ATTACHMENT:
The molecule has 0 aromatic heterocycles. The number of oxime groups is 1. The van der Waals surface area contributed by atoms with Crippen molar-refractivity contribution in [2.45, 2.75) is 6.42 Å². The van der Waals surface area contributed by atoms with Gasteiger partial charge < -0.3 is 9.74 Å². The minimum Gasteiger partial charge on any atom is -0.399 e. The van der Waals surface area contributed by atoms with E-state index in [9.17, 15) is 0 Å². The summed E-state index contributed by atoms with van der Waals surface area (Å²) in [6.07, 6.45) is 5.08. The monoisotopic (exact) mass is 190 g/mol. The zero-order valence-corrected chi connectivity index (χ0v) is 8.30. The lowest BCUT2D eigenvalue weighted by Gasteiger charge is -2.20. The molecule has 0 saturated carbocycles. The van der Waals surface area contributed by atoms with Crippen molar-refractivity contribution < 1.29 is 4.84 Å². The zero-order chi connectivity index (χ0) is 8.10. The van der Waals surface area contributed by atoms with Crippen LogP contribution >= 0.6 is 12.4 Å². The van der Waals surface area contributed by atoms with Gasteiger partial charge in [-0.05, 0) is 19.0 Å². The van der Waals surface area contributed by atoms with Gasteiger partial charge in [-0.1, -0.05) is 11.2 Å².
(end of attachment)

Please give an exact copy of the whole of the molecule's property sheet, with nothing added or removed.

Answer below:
The molecule has 0 aromatic heterocycles. The number of oxime groups is 1. The van der Waals surface area contributed by atoms with Crippen molar-refractivity contribution in [2.45, 2.75) is 6.42 Å². The van der Waals surface area contributed by atoms with Gasteiger partial charge < -0.3 is 9.74 Å². The minimum Gasteiger partial charge on any atom is -0.399 e. The van der Waals surface area contributed by atoms with E-state index in [9.17, 15) is 0 Å². The summed E-state index contributed by atoms with van der Waals surface area (Å²) in [6.07, 6.45) is 5.08. The monoisotopic (exact) mass is 190 g/mol. The zero-order valence-corrected chi connectivity index (χ0v) is 8.30. The lowest BCUT2D eigenvalue weighted by Gasteiger charge is -2.20. The molecule has 0 saturated carbocycles. The van der Waals surface area contributed by atoms with Crippen molar-refractivity contribution < 1.29 is 4.84 Å². The zero-order chi connectivity index (χ0) is 8.10. The van der Waals surface area contributed by atoms with Crippen LogP contribution >= 0.6 is 12.4 Å². The van der Waals surface area contributed by atoms with Gasteiger partial charge in [-0.05, 0) is 19.0 Å². The van der Waals surface area contributed by atoms with Gasteiger partial charge in [-0.1, -0.05) is 11.2 Å².